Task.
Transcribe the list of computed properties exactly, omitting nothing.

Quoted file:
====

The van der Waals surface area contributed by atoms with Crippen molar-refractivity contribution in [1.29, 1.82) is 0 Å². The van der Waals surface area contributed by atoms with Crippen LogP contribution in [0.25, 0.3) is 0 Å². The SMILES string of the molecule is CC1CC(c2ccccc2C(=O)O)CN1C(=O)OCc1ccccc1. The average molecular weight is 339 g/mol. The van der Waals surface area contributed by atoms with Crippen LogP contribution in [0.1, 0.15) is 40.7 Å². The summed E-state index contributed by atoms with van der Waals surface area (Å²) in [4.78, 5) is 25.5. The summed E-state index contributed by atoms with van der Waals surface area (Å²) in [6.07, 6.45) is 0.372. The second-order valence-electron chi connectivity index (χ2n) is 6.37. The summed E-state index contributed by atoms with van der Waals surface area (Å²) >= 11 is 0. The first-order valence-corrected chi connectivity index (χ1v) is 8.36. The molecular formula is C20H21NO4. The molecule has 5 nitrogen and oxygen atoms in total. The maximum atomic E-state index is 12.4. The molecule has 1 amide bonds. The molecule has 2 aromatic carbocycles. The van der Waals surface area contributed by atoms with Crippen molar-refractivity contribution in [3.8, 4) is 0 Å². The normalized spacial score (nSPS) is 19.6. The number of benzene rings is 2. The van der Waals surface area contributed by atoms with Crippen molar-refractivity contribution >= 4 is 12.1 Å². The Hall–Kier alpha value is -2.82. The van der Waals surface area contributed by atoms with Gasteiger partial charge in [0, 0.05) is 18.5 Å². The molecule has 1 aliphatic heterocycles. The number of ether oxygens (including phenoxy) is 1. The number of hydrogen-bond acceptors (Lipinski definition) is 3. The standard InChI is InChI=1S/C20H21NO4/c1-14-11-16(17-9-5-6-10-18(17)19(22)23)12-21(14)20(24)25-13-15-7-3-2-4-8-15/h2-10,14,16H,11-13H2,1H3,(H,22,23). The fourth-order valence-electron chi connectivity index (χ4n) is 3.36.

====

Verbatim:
The van der Waals surface area contributed by atoms with Crippen molar-refractivity contribution in [1.29, 1.82) is 0 Å². The van der Waals surface area contributed by atoms with Crippen LogP contribution in [0.25, 0.3) is 0 Å². The SMILES string of the molecule is CC1CC(c2ccccc2C(=O)O)CN1C(=O)OCc1ccccc1. The average molecular weight is 339 g/mol. The van der Waals surface area contributed by atoms with Crippen LogP contribution in [0.1, 0.15) is 40.7 Å². The summed E-state index contributed by atoms with van der Waals surface area (Å²) in [4.78, 5) is 25.5. The summed E-state index contributed by atoms with van der Waals surface area (Å²) in [6.07, 6.45) is 0.372. The second-order valence-electron chi connectivity index (χ2n) is 6.37. The summed E-state index contributed by atoms with van der Waals surface area (Å²) >= 11 is 0. The first-order valence-corrected chi connectivity index (χ1v) is 8.36. The molecular formula is C20H21NO4. The molecule has 5 nitrogen and oxygen atoms in total. The maximum atomic E-state index is 12.4. The molecule has 1 amide bonds. The molecule has 2 aromatic carbocycles. The van der Waals surface area contributed by atoms with Crippen molar-refractivity contribution in [3.8, 4) is 0 Å². The normalized spacial score (nSPS) is 19.6. The number of benzene rings is 2. The van der Waals surface area contributed by atoms with Crippen molar-refractivity contribution >= 4 is 12.1 Å². The Hall–Kier alpha value is -2.82. The van der Waals surface area contributed by atoms with Gasteiger partial charge in [0, 0.05) is 18.5 Å². The molecule has 1 aliphatic heterocycles. The number of ether oxygens (including phenoxy) is 1. The number of hydrogen-bond acceptors (Lipinski definition) is 3. The standard InChI is InChI=1S/C20H21NO4/c1-14-11-16(17-9-5-6-10-18(17)19(22)23)12-21(14)20(24)25-13-15-7-3-2-4-8-15/h2-10,14,16H,11-13H2,1H3,(H,22,23). The fourth-order valence-electron chi connectivity index (χ4n) is 3.36.